Lebanon's Beit El Hamra is a home away from home

Beit El Hamra is located on the ground floor of a 1950s yellow villa. (Supplied)
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Updated 13 December 2019

Lebanon's Beit El Hamra is a home away from home

  • The latest addition to Kamal Mouzawak’s mini-empire offers tranquility in one of the city’s busiest areas

BEIRUT: You get a sense that Kamal Mouzawak, one of Lebanon’s most fascinating social entrepreneurs, doesn’t like to stand still for too long. Since founding Souk El Tayeb in 2004, he has built a small but precise hospitality empire, one that has sought to transform people’s lives through food.

Originally a farmers’ market, Souk El Tayeb has grown to encompass a network of restaurants (called Tawlets) and guesthouses (Beits), and works to promote and preserve the culinary traditions, rural heritage and natural environment of Lebanon. It’s a mission that has proved extremely popular, particularly the Tawlet element, with its constantly changing menus and rotation of chefs.

In comparison to the other elements of the organization, Souk El Tayeb’s guesthouses are relatively new. The first — Beit Douma, a traditional 19th-century Lebanese house high up in the mountains of Batroun District — took three months to renovate and was opened in 2015. Beit Ammiq and Beit El Qamar followed the same year, but it was at Beit Douma that Mouzawak first combined architectural preservation with culinary tradition.




From its eclectic artwork and vintage furniture, to its original fabrics and confidently colorful wallpapers, it is a triumph of interior design. (Supplied)

Now Beit El Hamra, the latest addition to Souk El Tayeb’s collection of guesthouses, has opened in Beirut’s most cosmopolitan neighborhood. Located on the ground floor of a 1950s yellow villa, it has added a distinctive dose of style not only to Baalbeck Street but to Hamra as a whole.   

Much like Beit Douma, Beit El Hamra is exceptionally well curated. It has an attention to detail that is hard to find anywhere else in Lebanon, let alone in Beirut. From its eclectic artwork and vintage furniture, to its original fabrics and confidently colorful wallpapers, it is a triumph of interior design. There is not a single desultory object to be found and its two en-suite rooms have been adorned with carefully chosen ornaments. “It’s the small details that make a difference. It enhances the experience,” Mouzawak once told me.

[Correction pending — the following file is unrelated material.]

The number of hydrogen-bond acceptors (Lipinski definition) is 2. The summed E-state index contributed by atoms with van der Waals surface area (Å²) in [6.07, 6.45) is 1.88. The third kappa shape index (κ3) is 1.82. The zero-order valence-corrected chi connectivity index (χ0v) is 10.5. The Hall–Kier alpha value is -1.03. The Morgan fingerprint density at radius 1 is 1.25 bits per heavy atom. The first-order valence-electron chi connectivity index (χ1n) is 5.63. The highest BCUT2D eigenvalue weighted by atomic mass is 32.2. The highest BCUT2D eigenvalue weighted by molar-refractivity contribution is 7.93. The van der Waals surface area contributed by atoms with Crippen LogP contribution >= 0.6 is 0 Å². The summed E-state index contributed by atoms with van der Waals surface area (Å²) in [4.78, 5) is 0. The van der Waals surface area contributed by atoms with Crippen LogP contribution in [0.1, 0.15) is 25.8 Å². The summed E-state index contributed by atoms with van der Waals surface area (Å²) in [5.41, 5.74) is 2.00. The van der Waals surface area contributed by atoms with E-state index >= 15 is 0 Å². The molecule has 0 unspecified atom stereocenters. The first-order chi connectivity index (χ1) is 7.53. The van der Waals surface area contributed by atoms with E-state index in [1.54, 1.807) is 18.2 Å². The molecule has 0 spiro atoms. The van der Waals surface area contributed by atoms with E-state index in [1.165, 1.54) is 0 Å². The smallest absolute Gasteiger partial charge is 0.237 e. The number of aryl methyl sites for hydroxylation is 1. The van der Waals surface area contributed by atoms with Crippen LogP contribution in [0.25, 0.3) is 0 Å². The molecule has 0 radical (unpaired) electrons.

Beit El Hamra is the latest addition to Souk El Tayeb’s collection of guesthouses. (Supplied)

Who would have thought that a color spectrum driven largely by dynamic yellows, reds and greens would be so homely? Who would have thought that two guest rooms lying in such close proximity to Tawlet El Hamra, the newest of Souk El Tayeb’s restaurants, would work? Yet they do. And they do so largely because, much like the organization’s other guesthouses, Beit El Hamra has been designed as a home away from home, not simply as a place to eat and sleep. That’s why fresh flowers and plants are dotted throughout, why a fireplace keeps you warm in the colder months, and why a courtyard garden provides a sense of serenity in an otherwise lively neighborhood.

There is also an enduring sense of space. The ceilings are high, the rooms large, the terraces long, and the garden expansive. There is a sense of grandeur, too, although the hustle and bustle of Hamra does occasionally creep in.




Beit El Hamra opened in Beirut’s most cosmopolitan neighborhood. (Supplied)

At the heart of it all, of course, is food. It’s almost impossible to separate Beit El Hamra from Tawlet El Hamra. They are, in essence, one and the same thing. Which is understandable considering Lebanese cuisine is central to everything Mouzawak and Souk El Tayeb have ever done. There is something wonderful about the original Tawlet in Mar Mikhael, which all but shuns the staples of popular Lebanese cuisine, favoring instead the food of the home. Its dishes are regional, seasonal, simple. There are stews and salads, pastries and desserts, all served as part of an all-encompassing daily buffet.